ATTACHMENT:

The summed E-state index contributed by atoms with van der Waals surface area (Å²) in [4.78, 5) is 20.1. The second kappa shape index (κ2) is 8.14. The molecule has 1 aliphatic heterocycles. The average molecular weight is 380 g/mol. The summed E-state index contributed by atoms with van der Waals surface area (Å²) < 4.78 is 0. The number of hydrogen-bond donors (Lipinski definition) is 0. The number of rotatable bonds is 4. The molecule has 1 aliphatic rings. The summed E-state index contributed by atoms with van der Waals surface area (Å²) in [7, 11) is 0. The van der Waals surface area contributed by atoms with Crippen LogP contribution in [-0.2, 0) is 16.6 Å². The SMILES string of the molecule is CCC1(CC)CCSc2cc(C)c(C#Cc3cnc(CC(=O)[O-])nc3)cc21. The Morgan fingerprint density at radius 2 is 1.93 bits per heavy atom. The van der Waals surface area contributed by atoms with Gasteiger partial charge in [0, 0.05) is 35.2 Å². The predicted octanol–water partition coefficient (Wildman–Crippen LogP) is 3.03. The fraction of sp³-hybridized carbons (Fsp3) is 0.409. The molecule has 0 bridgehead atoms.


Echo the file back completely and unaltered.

The summed E-state index contributed by atoms with van der Waals surface area (Å²) in [4.78, 5) is 20.1. The second kappa shape index (κ2) is 8.14. The molecule has 1 aliphatic heterocycles. The average molecular weight is 380 g/mol. The summed E-state index contributed by atoms with van der Waals surface area (Å²) < 4.78 is 0. The number of hydrogen-bond donors (Lipinski definition) is 0. The number of rotatable bonds is 4. The molecule has 1 aliphatic rings. The summed E-state index contributed by atoms with van der Waals surface area (Å²) in [7, 11) is 0. The van der Waals surface area contributed by atoms with Crippen LogP contribution in [-0.2, 0) is 16.6 Å². The SMILES string of the molecule is CCC1(CC)CCSc2cc(C)c(C#Cc3cnc(CC(=O)[O-])nc3)cc21. The Morgan fingerprint density at radius 2 is 1.93 bits per heavy atom. The van der Waals surface area contributed by atoms with Gasteiger partial charge in [0, 0.05) is 35.2 Å². The predicted octanol–water partition coefficient (Wildman–Crippen LogP) is 3.03. The fraction of sp³-hybridized carbons (Fsp3) is 0.409. The molecule has 0 bridgehead atoms.